Our presentation focused on Music and Trance. The attached powerpoint summarizes different parts of Lakota musical tradition, and various anthropological and ethnomusicological models of trance. Separate from the powerpoint, we also went into physiological and neurological trancing mechanisms. As a physical mechanism to explain Rouget’s culturally constructed view of trance, we explored neuronal maps, and physiological metonyms. These concepts are based on the neurological theories of connectivism and emergent phenomenon. These theories hold that memory is a result of a cyclical process where neuronal groupings trigger each other based on past learning. Therefore, if a trancer hears music from the trance experience, the habituated neuronal connections will call forth the entire experience in his brain, which could induce the trance state.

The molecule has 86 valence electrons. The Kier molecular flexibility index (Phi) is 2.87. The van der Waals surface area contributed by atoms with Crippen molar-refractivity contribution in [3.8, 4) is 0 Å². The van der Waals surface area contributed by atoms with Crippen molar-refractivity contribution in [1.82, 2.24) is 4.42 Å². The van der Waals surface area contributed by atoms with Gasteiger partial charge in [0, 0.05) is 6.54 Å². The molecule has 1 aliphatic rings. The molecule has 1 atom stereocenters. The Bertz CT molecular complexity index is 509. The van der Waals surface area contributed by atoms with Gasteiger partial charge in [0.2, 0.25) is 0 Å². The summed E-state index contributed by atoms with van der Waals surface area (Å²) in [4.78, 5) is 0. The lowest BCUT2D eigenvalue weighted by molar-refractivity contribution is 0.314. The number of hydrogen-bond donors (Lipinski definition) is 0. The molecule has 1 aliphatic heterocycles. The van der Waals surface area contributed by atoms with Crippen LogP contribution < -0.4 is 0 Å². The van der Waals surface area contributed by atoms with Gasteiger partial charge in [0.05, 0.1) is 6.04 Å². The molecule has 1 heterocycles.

Another framework we explored was rhythmic entrainment. Parts of the brain have been shown to mirror beat frequencies in the external environment. When we consider that there are several different general ranges of frequencies of brain activity (pictured below, Fig. 2) associated with different states of consciousness, the beat frequencies of the music itself may cause the brain to drop into a waking theta or delta state where trancing is likely to occur. The beat frequencies of the two Lakota songs on the powerpoint are between 4-7 Hz, lending further support to this hypothesis.
Lastly, we conducted an experiment where we beat on a drum at a frequency between 4 and 5 Hz, and asked the class whether they had trance like experiences even though trance was not culturally habituated for most people. A large portion of the class reported having experiences similar to the list pictured below (Fig. 3)
Fig 1. Representation of a neuronal map, retrieved from
Hofstadter, Douglas. Godel, Escher, Bach: The Eternal Golden Braid. Basic Books, 1979.
Fig 2. Different states of conciousness, retrieved from http://lightworkers.org/blog/174107/multi-dimensional-living-meet-your-brainwavesstates-consciousness
Fig 3. Markers of trance states, retrieved from
Music and Trance